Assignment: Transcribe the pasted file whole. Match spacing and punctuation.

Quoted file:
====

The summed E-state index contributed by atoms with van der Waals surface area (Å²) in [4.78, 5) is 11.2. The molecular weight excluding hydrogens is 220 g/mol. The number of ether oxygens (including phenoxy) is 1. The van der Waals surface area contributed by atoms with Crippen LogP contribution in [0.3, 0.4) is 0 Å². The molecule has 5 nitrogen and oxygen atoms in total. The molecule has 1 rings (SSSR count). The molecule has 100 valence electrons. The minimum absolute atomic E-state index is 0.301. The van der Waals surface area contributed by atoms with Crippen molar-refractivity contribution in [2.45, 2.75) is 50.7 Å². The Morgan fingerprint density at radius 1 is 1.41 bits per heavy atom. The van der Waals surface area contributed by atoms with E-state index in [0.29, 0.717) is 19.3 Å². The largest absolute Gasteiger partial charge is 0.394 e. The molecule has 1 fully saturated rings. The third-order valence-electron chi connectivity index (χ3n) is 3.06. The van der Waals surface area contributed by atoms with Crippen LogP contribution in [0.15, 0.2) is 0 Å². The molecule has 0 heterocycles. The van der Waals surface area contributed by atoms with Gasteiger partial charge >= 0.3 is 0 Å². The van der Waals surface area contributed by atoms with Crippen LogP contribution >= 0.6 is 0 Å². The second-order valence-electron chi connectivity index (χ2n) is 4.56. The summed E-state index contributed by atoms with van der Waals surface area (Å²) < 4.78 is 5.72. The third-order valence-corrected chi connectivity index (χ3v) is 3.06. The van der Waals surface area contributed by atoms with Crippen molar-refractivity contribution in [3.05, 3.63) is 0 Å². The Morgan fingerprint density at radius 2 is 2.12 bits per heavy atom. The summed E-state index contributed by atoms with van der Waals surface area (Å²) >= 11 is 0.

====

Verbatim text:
The summed E-state index contributed by atoms with van der Waals surface area (Å²) in [4.78, 5) is 11.2. The molecular weight excluding hydrogens is 220 g/mol. The number of ether oxygens (including phenoxy) is 1. The van der Waals surface area contributed by atoms with Crippen LogP contribution in [0.3, 0.4) is 0 Å². The molecule has 5 nitrogen and oxygen atoms in total. The molecule has 1 rings (SSSR count). The molecule has 100 valence electrons. The minimum absolute atomic E-state index is 0.301. The van der Waals surface area contributed by atoms with Crippen molar-refractivity contribution in [2.45, 2.75) is 50.7 Å². The Morgan fingerprint density at radius 1 is 1.41 bits per heavy atom. The van der Waals surface area contributed by atoms with E-state index in [0.29, 0.717) is 19.3 Å². The largest absolute Gasteiger partial charge is 0.394 e. The molecule has 1 fully saturated rings. The third-order valence-electron chi connectivity index (χ3n) is 3.06. The van der Waals surface area contributed by atoms with Crippen LogP contribution in [0.15, 0.2) is 0 Å². The molecule has 0 heterocycles. The van der Waals surface area contributed by atoms with Gasteiger partial charge >= 0.3 is 0 Å². The van der Waals surface area contributed by atoms with Crippen LogP contribution >= 0.6 is 0 Å². The second-order valence-electron chi connectivity index (χ2n) is 4.56. The summed E-state index contributed by atoms with van der Waals surface area (Å²) < 4.78 is 5.72. The third-order valence-corrected chi connectivity index (χ3v) is 3.06. The van der Waals surface area contributed by atoms with Crippen molar-refractivity contribution in [3.05, 3.63) is 0 Å². The Morgan fingerprint density at radius 2 is 2.12 bits per heavy atom. The summed E-state index contributed by atoms with van der Waals surface area (Å²) >= 11 is 0.